Østergaard, Jakob A6; Thiel, Steffen7; Hovind, Peter4; Holt, Charlotte B6; Parving, Hans-Henrik4; Flyvbjerg, Allan8; Rossing, Peter4; Hansen, Troels K6
1 Department of Clinical Medicine - The Department of Endocrinology and Diabetes, Department of Clinical Medicine, Health, Aarhus University2 Department of Biomedicine - Forskning og uddannelse, Øst, Department of Biomedicine, Health, Aarhus University3 Department of Clinical Medicine - Medical Research Laboratory, Department of Clinical Medicine, Health, Aarhus University4 unknown5 Faculty Secretariat, The Faculty of Health Sciences, Health, Aarhus University6 Department of Clinical Medicine - The Department of Endocrinology and Diabetes, Department of Clinical Medicine, Health, Aarhus University7 Department of Biomedicine - Forskning og uddannelse, Øst, Department of Biomedicine, Health, Aarhus University8 Faculty Secretariat, The Faculty of Health Sciences, Health, Aarhus University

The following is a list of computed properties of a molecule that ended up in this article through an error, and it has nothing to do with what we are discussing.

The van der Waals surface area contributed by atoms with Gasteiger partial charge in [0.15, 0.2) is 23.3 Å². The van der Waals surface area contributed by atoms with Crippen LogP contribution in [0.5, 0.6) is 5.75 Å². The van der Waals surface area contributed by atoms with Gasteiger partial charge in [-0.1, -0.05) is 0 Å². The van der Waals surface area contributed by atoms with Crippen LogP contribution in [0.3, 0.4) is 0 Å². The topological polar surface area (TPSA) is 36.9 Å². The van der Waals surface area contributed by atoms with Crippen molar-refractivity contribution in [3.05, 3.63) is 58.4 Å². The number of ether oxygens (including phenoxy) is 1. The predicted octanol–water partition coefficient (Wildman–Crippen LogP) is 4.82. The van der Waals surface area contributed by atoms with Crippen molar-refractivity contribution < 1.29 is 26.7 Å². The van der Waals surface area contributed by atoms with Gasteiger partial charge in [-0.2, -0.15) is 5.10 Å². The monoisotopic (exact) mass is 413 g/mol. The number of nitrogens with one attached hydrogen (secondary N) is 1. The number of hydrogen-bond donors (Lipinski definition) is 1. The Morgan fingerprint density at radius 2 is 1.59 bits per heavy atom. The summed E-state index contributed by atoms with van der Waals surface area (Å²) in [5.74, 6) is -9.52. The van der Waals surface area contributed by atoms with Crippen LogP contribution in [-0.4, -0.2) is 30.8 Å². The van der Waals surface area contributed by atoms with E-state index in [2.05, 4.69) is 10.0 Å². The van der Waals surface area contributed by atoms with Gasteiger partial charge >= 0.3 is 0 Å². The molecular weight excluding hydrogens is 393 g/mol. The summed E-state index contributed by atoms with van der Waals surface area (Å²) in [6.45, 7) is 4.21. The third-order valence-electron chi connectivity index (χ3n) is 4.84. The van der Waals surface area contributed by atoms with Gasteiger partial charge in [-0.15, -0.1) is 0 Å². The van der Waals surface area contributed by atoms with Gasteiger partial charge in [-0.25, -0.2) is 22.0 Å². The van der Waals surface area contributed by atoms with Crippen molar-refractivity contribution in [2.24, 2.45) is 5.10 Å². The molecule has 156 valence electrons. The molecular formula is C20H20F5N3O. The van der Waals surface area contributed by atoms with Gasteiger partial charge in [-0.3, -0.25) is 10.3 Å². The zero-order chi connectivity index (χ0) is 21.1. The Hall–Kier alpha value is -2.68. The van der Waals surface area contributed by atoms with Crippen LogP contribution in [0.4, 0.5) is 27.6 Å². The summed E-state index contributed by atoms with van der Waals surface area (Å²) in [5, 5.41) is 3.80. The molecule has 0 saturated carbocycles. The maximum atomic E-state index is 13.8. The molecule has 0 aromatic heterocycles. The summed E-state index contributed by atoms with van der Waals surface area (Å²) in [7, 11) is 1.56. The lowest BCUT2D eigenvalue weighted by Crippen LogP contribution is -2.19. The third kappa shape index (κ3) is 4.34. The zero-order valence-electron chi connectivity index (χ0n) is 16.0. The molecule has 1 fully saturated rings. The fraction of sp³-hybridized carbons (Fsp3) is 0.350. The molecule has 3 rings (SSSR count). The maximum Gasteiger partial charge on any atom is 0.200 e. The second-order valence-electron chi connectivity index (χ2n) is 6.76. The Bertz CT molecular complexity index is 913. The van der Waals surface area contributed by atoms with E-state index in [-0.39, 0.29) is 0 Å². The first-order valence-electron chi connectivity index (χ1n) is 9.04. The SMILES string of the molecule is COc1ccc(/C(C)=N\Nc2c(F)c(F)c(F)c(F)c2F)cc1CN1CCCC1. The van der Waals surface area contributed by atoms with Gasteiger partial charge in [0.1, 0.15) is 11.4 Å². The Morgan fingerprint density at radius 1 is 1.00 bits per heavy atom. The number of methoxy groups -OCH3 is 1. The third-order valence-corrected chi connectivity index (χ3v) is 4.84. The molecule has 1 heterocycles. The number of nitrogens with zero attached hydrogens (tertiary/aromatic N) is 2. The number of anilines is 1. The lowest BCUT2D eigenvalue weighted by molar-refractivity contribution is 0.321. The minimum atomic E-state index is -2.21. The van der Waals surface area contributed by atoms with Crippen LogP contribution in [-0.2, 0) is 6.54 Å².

an 18 year follow-up study
AIMS/HYPOTHESIS: Increasing evidence links complement activation through the lectin pathway to diabetic nephropathy. Adverse complement recognition of proteins modified by glycation has been suggested to trigger complement auto-attack in diabetes. H-ficolin (also known as ficolin-3) is a pattern recognition molecule that activates the complement cascade on binding to glycated surfaces, but the role of H-ficolin in diabetic nephropathy is unknown. We aimed to investigate the association between circulating H-ficolin levels and the incidence of microalbuminuria in type 1 diabetes. METHODS: We measured baseline H-ficolin levels and tracked the development of persistent micro- and macroalbuminuria in a prospective 18 year observational follow-up study of an inception cohort of 270 patients with newly diagnosed type 1 diabetes. RESULTS: Patients were followed for a median of 18 years (range 1-22 years). During follow-up, 75 patients developed microalbuminuria, defined as a persistent urinary albumin excretion rate (UAER) above 30 mg/24 h. When H-ficolin levels were divided into quartile groups an unadjusted Cox proportional hazards regression model showed a significant association with risk of incident microalbuminuria during follow-up (HR, fourth vs first quartile, 2.45; 95% CI 1.24, 4.85) (p = 0.01). This remained significant after adjusting for HbA1c, systolic blood pressure, smoking and baseline UAER (HR 2.09; 95% CI 1.03, 4.25) (p = 0.04). CONCLUSIONS/INTERPRETATION: Our data suggest that high levels of the complement activating molecule H-ficolin are associated with an increased risk of future progression to microalbuminuria in patients with newly diagnosed type 1 diabetes.